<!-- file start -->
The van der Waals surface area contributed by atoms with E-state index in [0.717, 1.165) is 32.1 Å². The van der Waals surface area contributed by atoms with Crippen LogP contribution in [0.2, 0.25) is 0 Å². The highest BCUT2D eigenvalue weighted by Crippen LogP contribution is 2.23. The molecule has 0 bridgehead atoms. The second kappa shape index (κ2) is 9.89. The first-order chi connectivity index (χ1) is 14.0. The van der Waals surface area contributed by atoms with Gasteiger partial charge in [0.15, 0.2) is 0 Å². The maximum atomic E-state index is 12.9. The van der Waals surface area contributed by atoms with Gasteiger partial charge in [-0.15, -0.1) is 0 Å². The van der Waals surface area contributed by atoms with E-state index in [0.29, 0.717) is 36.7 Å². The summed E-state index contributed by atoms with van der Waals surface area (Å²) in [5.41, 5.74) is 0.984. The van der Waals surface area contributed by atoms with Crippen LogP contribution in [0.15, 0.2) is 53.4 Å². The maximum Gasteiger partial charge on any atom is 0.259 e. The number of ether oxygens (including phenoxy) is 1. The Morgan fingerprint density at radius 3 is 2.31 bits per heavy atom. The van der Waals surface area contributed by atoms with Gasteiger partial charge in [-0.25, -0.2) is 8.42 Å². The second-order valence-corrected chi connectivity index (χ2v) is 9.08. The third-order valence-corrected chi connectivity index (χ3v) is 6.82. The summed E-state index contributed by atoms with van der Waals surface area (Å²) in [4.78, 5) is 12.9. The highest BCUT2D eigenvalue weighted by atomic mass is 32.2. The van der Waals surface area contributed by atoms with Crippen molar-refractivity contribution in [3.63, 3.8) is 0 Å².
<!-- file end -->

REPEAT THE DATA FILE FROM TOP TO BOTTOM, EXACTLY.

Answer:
The van der Waals surface area contributed by atoms with E-state index in [0.717, 1.165) is 32.1 Å². The van der Waals surface area contributed by atoms with Crippen LogP contribution in [0.2, 0.25) is 0 Å². The highest BCUT2D eigenvalue weighted by Crippen LogP contribution is 2.23. The molecule has 0 bridgehead atoms. The second kappa shape index (κ2) is 9.89. The first-order chi connectivity index (χ1) is 14.0. The van der Waals surface area contributed by atoms with Gasteiger partial charge in [0.15, 0.2) is 0 Å². The maximum atomic E-state index is 12.9. The van der Waals surface area contributed by atoms with Gasteiger partial charge in [-0.15, -0.1) is 0 Å². The van der Waals surface area contributed by atoms with E-state index in [0.29, 0.717) is 36.7 Å². The summed E-state index contributed by atoms with van der Waals surface area (Å²) in [5.41, 5.74) is 0.984. The van der Waals surface area contributed by atoms with Crippen LogP contribution in [0.15, 0.2) is 53.4 Å². The maximum Gasteiger partial charge on any atom is 0.259 e. The number of ether oxygens (including phenoxy) is 1. The Morgan fingerprint density at radius 3 is 2.31 bits per heavy atom. The van der Waals surface area contributed by atoms with Gasteiger partial charge in [-0.25, -0.2) is 8.42 Å². The second-order valence-corrected chi connectivity index (χ2v) is 9.08. The third-order valence-corrected chi connectivity index (χ3v) is 6.82. The summed E-state index contributed by atoms with van der Waals surface area (Å²) in [4.78, 5) is 12.9. The highest BCUT2D eigenvalue weighted by atomic mass is 32.2. The van der Waals surface area contributed by atoms with Crippen molar-refractivity contribution in [3.63, 3.8) is 0 Å².